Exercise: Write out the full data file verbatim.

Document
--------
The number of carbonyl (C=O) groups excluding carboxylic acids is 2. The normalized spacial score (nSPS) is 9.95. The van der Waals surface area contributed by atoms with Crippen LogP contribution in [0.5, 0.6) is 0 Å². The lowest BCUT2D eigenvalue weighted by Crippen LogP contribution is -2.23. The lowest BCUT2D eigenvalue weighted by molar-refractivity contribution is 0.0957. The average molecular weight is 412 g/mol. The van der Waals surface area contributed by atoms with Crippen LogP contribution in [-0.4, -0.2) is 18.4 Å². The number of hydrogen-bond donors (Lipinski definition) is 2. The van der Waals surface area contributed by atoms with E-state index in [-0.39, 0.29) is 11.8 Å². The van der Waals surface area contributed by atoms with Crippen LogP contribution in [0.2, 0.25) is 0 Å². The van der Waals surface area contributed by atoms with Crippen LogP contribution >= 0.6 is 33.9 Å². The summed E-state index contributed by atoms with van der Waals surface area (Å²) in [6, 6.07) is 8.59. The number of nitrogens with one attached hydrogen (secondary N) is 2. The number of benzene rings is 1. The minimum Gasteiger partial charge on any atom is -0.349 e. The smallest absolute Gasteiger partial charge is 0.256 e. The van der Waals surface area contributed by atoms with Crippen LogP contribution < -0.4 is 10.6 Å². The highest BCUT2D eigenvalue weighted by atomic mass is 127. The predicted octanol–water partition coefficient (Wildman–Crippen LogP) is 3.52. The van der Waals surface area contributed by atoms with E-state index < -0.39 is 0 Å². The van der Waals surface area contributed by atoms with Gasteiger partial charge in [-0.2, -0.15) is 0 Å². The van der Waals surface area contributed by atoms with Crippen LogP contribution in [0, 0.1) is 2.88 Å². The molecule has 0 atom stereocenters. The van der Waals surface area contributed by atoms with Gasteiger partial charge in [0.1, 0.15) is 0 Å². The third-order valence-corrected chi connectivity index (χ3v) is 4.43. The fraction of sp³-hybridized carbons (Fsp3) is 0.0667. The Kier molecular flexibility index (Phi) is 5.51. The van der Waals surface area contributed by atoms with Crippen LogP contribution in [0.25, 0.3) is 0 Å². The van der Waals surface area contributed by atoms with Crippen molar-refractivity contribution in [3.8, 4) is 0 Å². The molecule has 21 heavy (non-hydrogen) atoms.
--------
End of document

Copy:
The number of carbonyl (C=O) groups excluding carboxylic acids is 2. The normalized spacial score (nSPS) is 9.95. The van der Waals surface area contributed by atoms with Crippen LogP contribution in [0.5, 0.6) is 0 Å². The lowest BCUT2D eigenvalue weighted by Crippen LogP contribution is -2.23. The lowest BCUT2D eigenvalue weighted by molar-refractivity contribution is 0.0957. The average molecular weight is 412 g/mol. The van der Waals surface area contributed by atoms with Crippen LogP contribution in [-0.4, -0.2) is 18.4 Å². The number of hydrogen-bond donors (Lipinski definition) is 2. The van der Waals surface area contributed by atoms with E-state index in [-0.39, 0.29) is 11.8 Å². The van der Waals surface area contributed by atoms with Crippen LogP contribution in [0.2, 0.25) is 0 Å². The van der Waals surface area contributed by atoms with Crippen LogP contribution >= 0.6 is 33.9 Å². The summed E-state index contributed by atoms with van der Waals surface area (Å²) in [6, 6.07) is 8.59. The number of nitrogens with one attached hydrogen (secondary N) is 2. The number of benzene rings is 1. The minimum Gasteiger partial charge on any atom is -0.349 e. The smallest absolute Gasteiger partial charge is 0.256 e. The van der Waals surface area contributed by atoms with Crippen LogP contribution < -0.4 is 10.6 Å². The highest BCUT2D eigenvalue weighted by atomic mass is 127. The predicted octanol–water partition coefficient (Wildman–Crippen LogP) is 3.52. The van der Waals surface area contributed by atoms with E-state index < -0.39 is 0 Å². The van der Waals surface area contributed by atoms with Gasteiger partial charge in [-0.2, -0.15) is 0 Å². The van der Waals surface area contributed by atoms with Crippen LogP contribution in [0, 0.1) is 2.88 Å². The molecule has 0 atom stereocenters. The van der Waals surface area contributed by atoms with Gasteiger partial charge in [0.1, 0.15) is 0 Å². The third-order valence-corrected chi connectivity index (χ3v) is 4.43. The fraction of sp³-hybridized carbons (Fsp3) is 0.0667. The Kier molecular flexibility index (Phi) is 5.51. The van der Waals surface area contributed by atoms with Crippen LogP contribution in [0.25, 0.3) is 0 Å². The van der Waals surface area contributed by atoms with Crippen molar-refractivity contribution in [3.8, 4) is 0 Å². The molecule has 21 heavy (non-hydrogen) atoms.